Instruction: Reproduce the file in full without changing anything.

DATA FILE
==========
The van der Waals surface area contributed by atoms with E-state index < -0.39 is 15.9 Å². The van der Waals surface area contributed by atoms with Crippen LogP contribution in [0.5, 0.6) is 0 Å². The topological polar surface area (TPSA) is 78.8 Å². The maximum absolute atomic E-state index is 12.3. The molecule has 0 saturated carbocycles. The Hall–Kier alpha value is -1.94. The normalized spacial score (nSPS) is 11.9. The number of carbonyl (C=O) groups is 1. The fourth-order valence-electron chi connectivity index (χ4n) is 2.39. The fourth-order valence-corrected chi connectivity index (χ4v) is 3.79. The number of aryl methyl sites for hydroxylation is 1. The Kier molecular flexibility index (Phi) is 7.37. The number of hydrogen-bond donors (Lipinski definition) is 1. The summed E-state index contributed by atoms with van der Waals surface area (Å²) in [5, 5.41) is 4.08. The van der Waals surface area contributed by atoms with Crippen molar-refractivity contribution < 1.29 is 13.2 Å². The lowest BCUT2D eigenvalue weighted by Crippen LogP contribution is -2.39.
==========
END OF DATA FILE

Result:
The van der Waals surface area contributed by atoms with E-state index < -0.39 is 15.9 Å². The van der Waals surface area contributed by atoms with Crippen LogP contribution in [0.5, 0.6) is 0 Å². The topological polar surface area (TPSA) is 78.8 Å². The maximum absolute atomic E-state index is 12.3. The molecule has 0 saturated carbocycles. The Hall–Kier alpha value is -1.94. The normalized spacial score (nSPS) is 11.9. The number of carbonyl (C=O) groups is 1. The fourth-order valence-electron chi connectivity index (χ4n) is 2.39. The fourth-order valence-corrected chi connectivity index (χ4v) is 3.79. The number of aryl methyl sites for hydroxylation is 1. The Kier molecular flexibility index (Phi) is 7.37. The number of hydrogen-bond donors (Lipinski definition) is 1. The summed E-state index contributed by atoms with van der Waals surface area (Å²) in [5, 5.41) is 4.08. The van der Waals surface area contributed by atoms with Crippen molar-refractivity contribution < 1.29 is 13.2 Å². The lowest BCUT2D eigenvalue weighted by Crippen LogP contribution is -2.39.